Some firms also mistakenly believed that the restructuring work done in response to the HMRC guidance was wholly applicable to the Supreme Court decision. Across the industry, “the HMRC guidance led to the roles, basis of pay and levels of capital contributions of LLP members, especially junior-level partners, being reviewed carefully to ascertain whether those who had previously been treated as partners could continue to be treated as partners for tax purposes,” says a second EU employment law lawyer. But the lawyer says that even where someone is considered as a partner or self-employed for tax purposes, under the Supreme Court ruling, they can nonetheless fall within this third legal category of worker.”

Heightened awareness and new legal developments are prompting GPs to reconsider their reaction to the ruling. Fellow KWM employment law partner Carl Richards says that the legal concept of “worker” is still a relatively recent invention derived from EU law “which does not define the term, so the idea that it applies to a wider range of people than previously thought may yet spread to other EU member states.”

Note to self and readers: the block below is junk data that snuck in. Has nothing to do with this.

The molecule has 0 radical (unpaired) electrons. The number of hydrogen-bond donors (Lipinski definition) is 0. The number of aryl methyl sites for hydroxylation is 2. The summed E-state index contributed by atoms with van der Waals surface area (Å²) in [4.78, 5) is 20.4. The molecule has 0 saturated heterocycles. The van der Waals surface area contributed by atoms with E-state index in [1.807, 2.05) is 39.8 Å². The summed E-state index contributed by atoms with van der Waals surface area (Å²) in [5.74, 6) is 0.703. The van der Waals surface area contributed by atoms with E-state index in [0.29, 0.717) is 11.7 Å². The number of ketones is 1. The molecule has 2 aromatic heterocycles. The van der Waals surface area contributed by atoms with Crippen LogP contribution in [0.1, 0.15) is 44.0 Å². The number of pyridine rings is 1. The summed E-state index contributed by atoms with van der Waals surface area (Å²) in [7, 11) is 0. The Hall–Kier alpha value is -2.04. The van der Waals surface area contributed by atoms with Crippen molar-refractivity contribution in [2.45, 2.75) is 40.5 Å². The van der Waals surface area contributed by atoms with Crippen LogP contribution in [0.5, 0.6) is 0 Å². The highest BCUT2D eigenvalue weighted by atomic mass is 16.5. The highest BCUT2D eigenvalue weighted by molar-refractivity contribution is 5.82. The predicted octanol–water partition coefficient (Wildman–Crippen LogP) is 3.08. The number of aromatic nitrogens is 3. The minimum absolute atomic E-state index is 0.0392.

More pressing for senior management’s attention are the new statutory rights granted to certain partners, who before last year’s Court ruling didn’t enjoy all the same legal protections provided to workers, including the right to paid annual leave, limits on working time and pension auto-enrollment.

‘Tactical’ whistleblowing

GPs may first start appreciating the impact of the ruling during member disputes and departure negotiations.